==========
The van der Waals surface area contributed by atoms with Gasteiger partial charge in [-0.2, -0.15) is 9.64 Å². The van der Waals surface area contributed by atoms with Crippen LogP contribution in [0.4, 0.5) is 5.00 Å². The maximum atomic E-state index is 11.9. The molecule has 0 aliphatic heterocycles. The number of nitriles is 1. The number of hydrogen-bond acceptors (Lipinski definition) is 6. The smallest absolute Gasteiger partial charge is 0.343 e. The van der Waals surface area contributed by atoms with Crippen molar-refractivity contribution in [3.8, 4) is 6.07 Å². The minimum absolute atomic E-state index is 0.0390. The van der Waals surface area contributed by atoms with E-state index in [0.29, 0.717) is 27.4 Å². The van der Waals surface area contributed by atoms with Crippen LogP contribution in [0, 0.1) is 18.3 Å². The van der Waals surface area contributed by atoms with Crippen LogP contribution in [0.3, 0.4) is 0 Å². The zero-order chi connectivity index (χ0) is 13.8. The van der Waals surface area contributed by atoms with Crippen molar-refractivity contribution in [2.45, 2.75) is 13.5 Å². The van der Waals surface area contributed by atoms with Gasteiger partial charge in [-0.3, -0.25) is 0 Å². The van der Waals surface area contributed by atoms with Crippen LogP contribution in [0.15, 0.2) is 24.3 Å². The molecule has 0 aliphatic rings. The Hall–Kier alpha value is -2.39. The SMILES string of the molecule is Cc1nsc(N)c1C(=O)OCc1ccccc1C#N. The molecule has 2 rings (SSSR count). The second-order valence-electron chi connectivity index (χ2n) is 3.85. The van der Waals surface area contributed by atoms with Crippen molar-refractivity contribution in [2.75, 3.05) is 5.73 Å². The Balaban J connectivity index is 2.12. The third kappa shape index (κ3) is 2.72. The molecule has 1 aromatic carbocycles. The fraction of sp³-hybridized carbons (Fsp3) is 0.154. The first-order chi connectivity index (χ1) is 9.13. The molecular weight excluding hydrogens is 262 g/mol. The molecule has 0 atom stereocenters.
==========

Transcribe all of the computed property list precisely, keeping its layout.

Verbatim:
The van der Waals surface area contributed by atoms with Gasteiger partial charge in [-0.2, -0.15) is 9.64 Å². The van der Waals surface area contributed by atoms with Crippen LogP contribution in [0.4, 0.5) is 5.00 Å². The maximum atomic E-state index is 11.9. The molecule has 0 aliphatic heterocycles. The number of nitriles is 1. The number of hydrogen-bond acceptors (Lipinski definition) is 6. The smallest absolute Gasteiger partial charge is 0.343 e. The van der Waals surface area contributed by atoms with Crippen molar-refractivity contribution in [3.8, 4) is 6.07 Å². The minimum absolute atomic E-state index is 0.0390. The van der Waals surface area contributed by atoms with E-state index in [0.29, 0.717) is 27.4 Å². The van der Waals surface area contributed by atoms with Crippen LogP contribution in [0, 0.1) is 18.3 Å². The van der Waals surface area contributed by atoms with Crippen LogP contribution in [0.3, 0.4) is 0 Å². The zero-order chi connectivity index (χ0) is 13.8. The van der Waals surface area contributed by atoms with Crippen molar-refractivity contribution in [2.45, 2.75) is 13.5 Å². The van der Waals surface area contributed by atoms with Gasteiger partial charge in [-0.3, -0.25) is 0 Å². The van der Waals surface area contributed by atoms with Crippen LogP contribution in [0.15, 0.2) is 24.3 Å². The molecule has 0 aliphatic rings. The Hall–Kier alpha value is -2.39. The SMILES string of the molecule is Cc1nsc(N)c1C(=O)OCc1ccccc1C#N. The molecule has 2 rings (SSSR count). The second-order valence-electron chi connectivity index (χ2n) is 3.85. The van der Waals surface area contributed by atoms with Crippen molar-refractivity contribution in [2.75, 3.05) is 5.73 Å². The Balaban J connectivity index is 2.12. The third kappa shape index (κ3) is 2.72. The molecule has 1 aromatic carbocycles. The fraction of sp³-hybridized carbons (Fsp3) is 0.154. The first-order chi connectivity index (χ1) is 9.13. The molecular weight excluding hydrogens is 262 g/mol. The molecule has 0 atom stereocenters.